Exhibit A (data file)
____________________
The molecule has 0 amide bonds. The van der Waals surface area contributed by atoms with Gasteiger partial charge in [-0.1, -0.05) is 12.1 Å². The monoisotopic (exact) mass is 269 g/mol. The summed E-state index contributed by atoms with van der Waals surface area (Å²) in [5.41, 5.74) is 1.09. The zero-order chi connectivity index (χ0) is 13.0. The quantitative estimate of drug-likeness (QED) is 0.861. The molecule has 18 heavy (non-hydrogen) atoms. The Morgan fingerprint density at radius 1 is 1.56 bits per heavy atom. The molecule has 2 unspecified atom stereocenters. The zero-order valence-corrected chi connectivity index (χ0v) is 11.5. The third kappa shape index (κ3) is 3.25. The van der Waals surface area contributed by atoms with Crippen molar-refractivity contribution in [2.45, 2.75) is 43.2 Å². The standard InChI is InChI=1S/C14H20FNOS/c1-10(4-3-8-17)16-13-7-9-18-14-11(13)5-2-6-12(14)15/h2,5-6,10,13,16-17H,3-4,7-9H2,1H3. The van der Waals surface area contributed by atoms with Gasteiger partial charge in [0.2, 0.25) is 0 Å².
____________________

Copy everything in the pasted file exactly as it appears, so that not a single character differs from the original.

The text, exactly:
The molecule has 0 amide bonds. The van der Waals surface area contributed by atoms with Gasteiger partial charge in [-0.1, -0.05) is 12.1 Å². The monoisotopic (exact) mass is 269 g/mol. The summed E-state index contributed by atoms with van der Waals surface area (Å²) in [5.41, 5.74) is 1.09. The zero-order chi connectivity index (χ0) is 13.0. The quantitative estimate of drug-likeness (QED) is 0.861. The molecule has 18 heavy (non-hydrogen) atoms. The Morgan fingerprint density at radius 1 is 1.56 bits per heavy atom. The molecule has 2 unspecified atom stereocenters. The zero-order valence-corrected chi connectivity index (χ0v) is 11.5. The third kappa shape index (κ3) is 3.25. The van der Waals surface area contributed by atoms with Crippen molar-refractivity contribution in [2.45, 2.75) is 43.2 Å². The standard InChI is InChI=1S/C14H20FNOS/c1-10(4-3-8-17)16-13-7-9-18-14-11(13)5-2-6-12(14)15/h2,5-6,10,13,16-17H,3-4,7-9H2,1H3. The van der Waals surface area contributed by atoms with Gasteiger partial charge in [0.2, 0.25) is 0 Å².